Rather than using their positions as legislators to exert governmental power where local control and educational expertise are more appropriate, I encourage legislators to leave the work of book selection or rejection to the expertise of educators and librarians.
Florida bill would make banning books easier; New Jersey lawmakers propose resolution asking schools not to teach ‘Huckleberry Finn’; In Y.A., where is the line between criticism and cancel culture?
The Oregon Shakespeare Festival has boycotted a local bookstore, bringing intellectual freedom and censorship discussions to light.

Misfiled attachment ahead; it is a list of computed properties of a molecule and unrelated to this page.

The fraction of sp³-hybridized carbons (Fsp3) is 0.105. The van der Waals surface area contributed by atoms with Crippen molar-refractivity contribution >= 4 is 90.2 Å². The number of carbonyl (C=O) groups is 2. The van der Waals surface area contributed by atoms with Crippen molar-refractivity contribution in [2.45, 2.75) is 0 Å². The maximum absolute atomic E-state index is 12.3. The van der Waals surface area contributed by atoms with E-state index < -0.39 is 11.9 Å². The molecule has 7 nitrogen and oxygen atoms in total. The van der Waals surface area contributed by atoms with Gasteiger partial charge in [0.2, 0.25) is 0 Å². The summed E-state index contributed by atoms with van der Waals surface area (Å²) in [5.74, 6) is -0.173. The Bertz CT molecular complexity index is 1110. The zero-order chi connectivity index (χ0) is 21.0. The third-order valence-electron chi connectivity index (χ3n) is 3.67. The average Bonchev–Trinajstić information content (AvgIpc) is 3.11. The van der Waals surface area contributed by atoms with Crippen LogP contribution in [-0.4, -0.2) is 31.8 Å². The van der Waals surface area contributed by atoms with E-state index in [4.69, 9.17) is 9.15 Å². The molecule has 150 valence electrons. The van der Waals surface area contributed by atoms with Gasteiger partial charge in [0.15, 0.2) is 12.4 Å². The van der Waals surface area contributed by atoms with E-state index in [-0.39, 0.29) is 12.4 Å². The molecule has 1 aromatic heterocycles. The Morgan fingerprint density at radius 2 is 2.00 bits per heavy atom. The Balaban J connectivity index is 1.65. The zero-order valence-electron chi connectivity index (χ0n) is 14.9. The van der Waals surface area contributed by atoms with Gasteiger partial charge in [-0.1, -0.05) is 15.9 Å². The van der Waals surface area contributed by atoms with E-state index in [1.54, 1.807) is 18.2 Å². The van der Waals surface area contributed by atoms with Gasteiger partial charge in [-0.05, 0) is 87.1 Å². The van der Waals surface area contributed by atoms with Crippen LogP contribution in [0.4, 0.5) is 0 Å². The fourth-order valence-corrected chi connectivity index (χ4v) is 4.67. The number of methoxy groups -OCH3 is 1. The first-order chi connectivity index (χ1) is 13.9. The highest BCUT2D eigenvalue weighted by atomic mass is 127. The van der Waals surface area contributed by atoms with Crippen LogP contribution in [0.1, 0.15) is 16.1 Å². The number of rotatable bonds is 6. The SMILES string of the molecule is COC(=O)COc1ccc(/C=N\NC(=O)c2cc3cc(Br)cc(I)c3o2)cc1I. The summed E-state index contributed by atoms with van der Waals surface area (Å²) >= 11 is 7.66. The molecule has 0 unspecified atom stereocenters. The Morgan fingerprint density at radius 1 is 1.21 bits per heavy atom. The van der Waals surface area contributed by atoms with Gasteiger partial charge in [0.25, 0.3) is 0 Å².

I must admit that I am concerned with the current trend of attempting to censor or ban children’s books that are not in keeping with one’s political or historical beliefs. I can understand that some books are wrong, outdated or even incorrect. I myself am often not happy with the salacious or overly violent content of some of the books in my library, but my job is to educate my students and to support their First Amendment rights.
January 14, 2016 – A free biweekly compilation of news by the ALA Office for Intellectual Freedom including: current book challenges in libraries and schools; articles about privacy, internet filtering and censorship; ALA activities, conferences and institutes, products, online learning opportunities, awards and grants, international exchanges; and how to get involved and make the most of what ALA offers.